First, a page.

Tetraethyl lead started to be used as a gasoline additive in the 1920s. The weapons-grade hazard it presented became horrifyingly prevalent. “Some of the workers who processed the stuff in factories in Delaware and New Jersey,” astrophysicist Neil deGrasse Tyson said on his 2014 program, Cosmos, “were going insane, hallucinating, jumping out of windows. They died screaming.”

Industry scientists acknowledged risks for workers who had regular contact with lead, but they assured the public that, as a naturally occurring element in the earth, it posed no general threat. This became accepted wisdom and for decades hardly anybody protested, even as atmospheric levels spiked.

Patterson himself first recognized lead contamination only as a research nuisance, complicating a project his University of Chicago mentor Harrison Brown had promised would be simple. “Duck soup,” he said.

Harrison Brown. (University of Chicago Photographic Archive, apf1-02288, Special Collections Research Center, University of Chicago Library)

Brown had come up with a concept for how to measure uranium and lead isotopes in igneous rock and he assigned Patterson and another student, George Tilton, SM’49, PhD’51, to develop the technique in the lab. Uranium ions in rock decay into lead at a known rate. Determining the ratio of uranium to lead in a rock would allow scientists to calculate its age. Brown posited that the process could also be applied to meteorites to determine the age of the earth.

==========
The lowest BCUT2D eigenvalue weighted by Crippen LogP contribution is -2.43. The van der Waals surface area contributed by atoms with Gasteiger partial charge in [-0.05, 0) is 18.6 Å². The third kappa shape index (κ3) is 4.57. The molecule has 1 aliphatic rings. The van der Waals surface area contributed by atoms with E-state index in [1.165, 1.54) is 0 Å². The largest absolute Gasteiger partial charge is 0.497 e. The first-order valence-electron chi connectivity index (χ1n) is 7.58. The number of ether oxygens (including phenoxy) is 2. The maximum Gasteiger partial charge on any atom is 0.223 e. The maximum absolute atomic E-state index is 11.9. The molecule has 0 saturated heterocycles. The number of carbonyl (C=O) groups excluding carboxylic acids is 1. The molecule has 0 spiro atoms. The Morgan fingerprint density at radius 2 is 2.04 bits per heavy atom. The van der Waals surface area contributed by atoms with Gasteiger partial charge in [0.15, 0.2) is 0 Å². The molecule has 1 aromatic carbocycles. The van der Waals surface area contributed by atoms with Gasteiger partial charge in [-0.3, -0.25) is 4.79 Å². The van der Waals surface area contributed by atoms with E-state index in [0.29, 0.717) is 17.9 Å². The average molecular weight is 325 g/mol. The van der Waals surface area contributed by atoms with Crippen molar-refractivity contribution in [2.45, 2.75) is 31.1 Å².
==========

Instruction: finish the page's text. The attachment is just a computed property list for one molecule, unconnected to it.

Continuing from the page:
Patterson explained why in a 1995 interview for the Caltech archives: “Brown had worked out this concept that the lead in iron meteorites was the kind of lead that was in the solar system when it was first formed, and that it was preserved in iron meteorites without change from the uranium decay, because there is no uranium in iron meteorites.”

Brown’s notion turned out to be correct, but establishing accurate lead levels turned out to be an unexpected challenge. “Above all,” writes Bill Bryson in A Short History of Nearly Everything (Broadway Books, 2003), “there was the problem that Patterson’s samples were continuously and unaccountably contaminated with large doses of atmospheric lead whenever they were exposed to air.”

He didn’t grasp why for a while. Frustrated, Patterson tried to treat his lab like a surgical suite, creating what may have been the first ever research “clean room” to protect his samples from lead exposure. This would allow him to isolate the naturally occurring levels in the rock more precisely, but the process remained slow.

While the project remained a work in progress, Patterson completed his UChicago PhD and followed Brown to Caltech. His big breakthrough came in 1953, working with UChicago physicist Mark Inghram, PhD’47. Using a high-tech mass spectrograph at Argonne National Laboratory, he bored down to the 4.55-billion-year answer once and for all. Seventy years of further research has only narrowed Patterson’s margin of error.

Mark Inghram, PhD’47. (University of Chicago Photographic Archive, apf1-05197, Special Collections Research Center, University of Chicago Library)

In the thrall of the accomplishment, his first stop was his childhood home in Iowa to tell his mother. The excitement overcame him, and he insisted that she take him to the hospital, fearing he was having a heart attack.